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Record spend for top-flight clubs


Chelsea's new recruit Juan Cuadrado is said to have cost up to £26.8million

Chelsea's new recruit Juan Cuadrado is said to have cost up to £26.8million

Chelsea's new recruit Juan Cuadrado is said to have cost up to £26.8million

Premier League clubs spent a record £950million in the 2014-15 summer and winter transfer windows.

Spending in the 2015 winter market equalled the £130million invested the previous year. Deadline day had a low-key feel about it, but clubs still spent more on the final day of this window - £45million - than they did on 2014 deadline day (£35million).

The final figure of £130million was well down on the record winter spend of £225million in 2011, when Chelsea broke the record for a transfer between British clubs with their £50million purchase of Fernando Torres from Liverpool.

But the overall spend across the 2014-15 season puts the previous best of £760million from the 2013-14 season in the shade and underlines the increased buying power of English top-flight clubs as they benefit from enhanced broadcasting revenues.

Dan Jones, partner in the Sports Business Group at Deloitte, said: "Given the record level of spending seen in the summer, it is not entirely surprising that we haven't seen a new record for the January window. However, with all Premier League clubs recording record revenues, we might have expected one or two more major deals in this window.

"Despite the relative restraint we have seen in the January window, 2014-15 is still a record season for Premier League spending. Last season saw Premier League spending surpass the £700million threshold for the first time, and the revenue growth at Premier League clubs is such that they have been able to record a combined transfer spend this season of over £950million."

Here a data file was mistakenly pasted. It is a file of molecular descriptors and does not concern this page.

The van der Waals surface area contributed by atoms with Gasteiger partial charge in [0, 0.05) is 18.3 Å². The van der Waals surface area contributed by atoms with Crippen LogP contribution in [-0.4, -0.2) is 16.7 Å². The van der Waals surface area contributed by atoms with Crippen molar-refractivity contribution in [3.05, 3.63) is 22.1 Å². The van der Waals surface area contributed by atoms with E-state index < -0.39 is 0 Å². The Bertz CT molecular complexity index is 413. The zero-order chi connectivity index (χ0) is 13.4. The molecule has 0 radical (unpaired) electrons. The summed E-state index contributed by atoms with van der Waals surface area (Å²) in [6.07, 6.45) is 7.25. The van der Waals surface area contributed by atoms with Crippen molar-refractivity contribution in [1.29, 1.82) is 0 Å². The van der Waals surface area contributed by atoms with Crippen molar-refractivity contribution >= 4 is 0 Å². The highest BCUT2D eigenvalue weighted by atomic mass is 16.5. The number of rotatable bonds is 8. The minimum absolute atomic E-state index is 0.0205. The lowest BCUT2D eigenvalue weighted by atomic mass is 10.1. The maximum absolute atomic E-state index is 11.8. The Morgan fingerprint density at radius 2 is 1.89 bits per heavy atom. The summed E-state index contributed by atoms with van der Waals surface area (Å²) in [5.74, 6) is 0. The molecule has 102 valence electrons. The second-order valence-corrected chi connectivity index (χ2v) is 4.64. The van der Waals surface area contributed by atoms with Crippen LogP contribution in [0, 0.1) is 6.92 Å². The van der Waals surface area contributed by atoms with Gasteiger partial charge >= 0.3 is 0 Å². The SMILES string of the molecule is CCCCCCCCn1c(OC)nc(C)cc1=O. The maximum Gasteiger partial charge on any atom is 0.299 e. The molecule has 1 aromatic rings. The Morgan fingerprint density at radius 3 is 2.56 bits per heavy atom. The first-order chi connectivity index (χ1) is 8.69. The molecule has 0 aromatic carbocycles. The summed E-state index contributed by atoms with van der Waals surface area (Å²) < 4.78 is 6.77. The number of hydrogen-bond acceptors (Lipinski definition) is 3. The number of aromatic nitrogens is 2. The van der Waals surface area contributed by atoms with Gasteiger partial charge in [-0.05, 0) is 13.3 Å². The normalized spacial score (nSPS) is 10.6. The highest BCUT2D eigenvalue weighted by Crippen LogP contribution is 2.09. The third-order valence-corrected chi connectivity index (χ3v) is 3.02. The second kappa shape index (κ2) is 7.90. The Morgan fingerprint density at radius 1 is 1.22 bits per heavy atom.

Some of the other key findings of Deloitte's research were:

:: The acquisition of new players from overseas clubs accounted for £65million (50 per cent) of Premier League clubs' gross transfer spending, followed by acquisitions from fellow Premier League clubs (£55million, 42 per cent), and acquisitions from Football League clubs (£10million, eight per cent).

:: Manchester City, Chelsea and Arsenal have been the biggest gross spenders in this window, accounting for around 50 per cent of the total Premier League spend.

:: In aggregate, Premier League clubs have now spent over £1.3 billion to acquire new players in the 13 January transfer windows (2003-15). On average, the clubs' transfer spending in January is equivalent to around one-fifth of total transfer spending in each year.

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:: Premier League clubs' net transfer spend was around £40million (2014: £35million; 2013: £70million; 2012: £25million; 2011: £90million), this being the net amount that flows to overseas clubs and Football League clubs. Player transfers out of the Premier League generated around £30million of receivables for the clubs, including from the transfer of Andre Schurrle to Wolfsburg.

:: Over the past decade, Premier League clubs' January transfer spending has typically exceeded that of other European leagues. This is due in part to the Premier League's long-established mechanism that distributes broadcasting revenues on a more equal basis compared to the other big five leagues.

:: Top division clubs in Italy are the second-highest gross spenders this January, with total reported transfer spending of around 50 per cent of the Premier League total. Total transfer spending by top division clubs in both Germany and Spain was around 40 per cent of that by Premier League clubs. Meanwhile gross transfer spending by French clubs was around a quarter of that seen at Premier League clubs.

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